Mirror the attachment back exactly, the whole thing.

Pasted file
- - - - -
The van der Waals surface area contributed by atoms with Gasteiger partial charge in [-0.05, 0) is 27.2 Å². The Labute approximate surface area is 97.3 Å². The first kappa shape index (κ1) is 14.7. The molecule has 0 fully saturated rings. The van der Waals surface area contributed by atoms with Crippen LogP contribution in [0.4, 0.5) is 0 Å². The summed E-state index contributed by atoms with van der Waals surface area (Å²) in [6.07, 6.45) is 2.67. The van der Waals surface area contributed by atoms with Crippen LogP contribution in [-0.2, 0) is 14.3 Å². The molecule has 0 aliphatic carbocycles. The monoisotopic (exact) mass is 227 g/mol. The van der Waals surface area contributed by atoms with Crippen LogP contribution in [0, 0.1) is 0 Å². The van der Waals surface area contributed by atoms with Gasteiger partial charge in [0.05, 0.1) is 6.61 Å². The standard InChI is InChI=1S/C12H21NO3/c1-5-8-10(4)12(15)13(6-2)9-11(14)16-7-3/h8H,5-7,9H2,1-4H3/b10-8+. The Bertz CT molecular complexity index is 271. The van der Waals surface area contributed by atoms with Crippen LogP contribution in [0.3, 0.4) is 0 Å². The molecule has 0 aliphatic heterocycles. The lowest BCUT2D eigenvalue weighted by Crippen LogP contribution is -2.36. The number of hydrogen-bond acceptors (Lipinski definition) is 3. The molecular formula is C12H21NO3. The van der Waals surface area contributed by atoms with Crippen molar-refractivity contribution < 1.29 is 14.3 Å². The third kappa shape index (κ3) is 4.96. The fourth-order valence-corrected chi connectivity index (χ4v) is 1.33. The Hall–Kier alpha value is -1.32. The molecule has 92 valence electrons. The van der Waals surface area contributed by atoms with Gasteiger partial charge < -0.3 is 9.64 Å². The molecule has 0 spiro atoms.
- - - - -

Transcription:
The van der Waals surface area contributed by atoms with Gasteiger partial charge in [-0.05, 0) is 27.2 Å². The Labute approximate surface area is 97.3 Å². The first kappa shape index (κ1) is 14.7. The molecule has 0 fully saturated rings. The van der Waals surface area contributed by atoms with Crippen LogP contribution in [0.4, 0.5) is 0 Å². The summed E-state index contributed by atoms with van der Waals surface area (Å²) in [6.07, 6.45) is 2.67. The van der Waals surface area contributed by atoms with Crippen LogP contribution in [-0.2, 0) is 14.3 Å². The molecule has 0 aliphatic carbocycles. The monoisotopic (exact) mass is 227 g/mol. The van der Waals surface area contributed by atoms with Crippen LogP contribution in [0, 0.1) is 0 Å². The van der Waals surface area contributed by atoms with Gasteiger partial charge in [0.05, 0.1) is 6.61 Å². The standard InChI is InChI=1S/C12H21NO3/c1-5-8-10(4)12(15)13(6-2)9-11(14)16-7-3/h8H,5-7,9H2,1-4H3/b10-8+. The Bertz CT molecular complexity index is 271. The van der Waals surface area contributed by atoms with Crippen LogP contribution in [0.3, 0.4) is 0 Å². The molecule has 0 aliphatic heterocycles. The lowest BCUT2D eigenvalue weighted by Crippen LogP contribution is -2.36. The number of hydrogen-bond acceptors (Lipinski definition) is 3. The molecular formula is C12H21NO3. The van der Waals surface area contributed by atoms with Crippen molar-refractivity contribution < 1.29 is 14.3 Å². The third kappa shape index (κ3) is 4.96. The fourth-order valence-corrected chi connectivity index (χ4v) is 1.33. The Hall–Kier alpha value is -1.32. The molecule has 92 valence electrons. The van der Waals surface area contributed by atoms with Gasteiger partial charge < -0.3 is 9.64 Å². The molecule has 0 spiro atoms.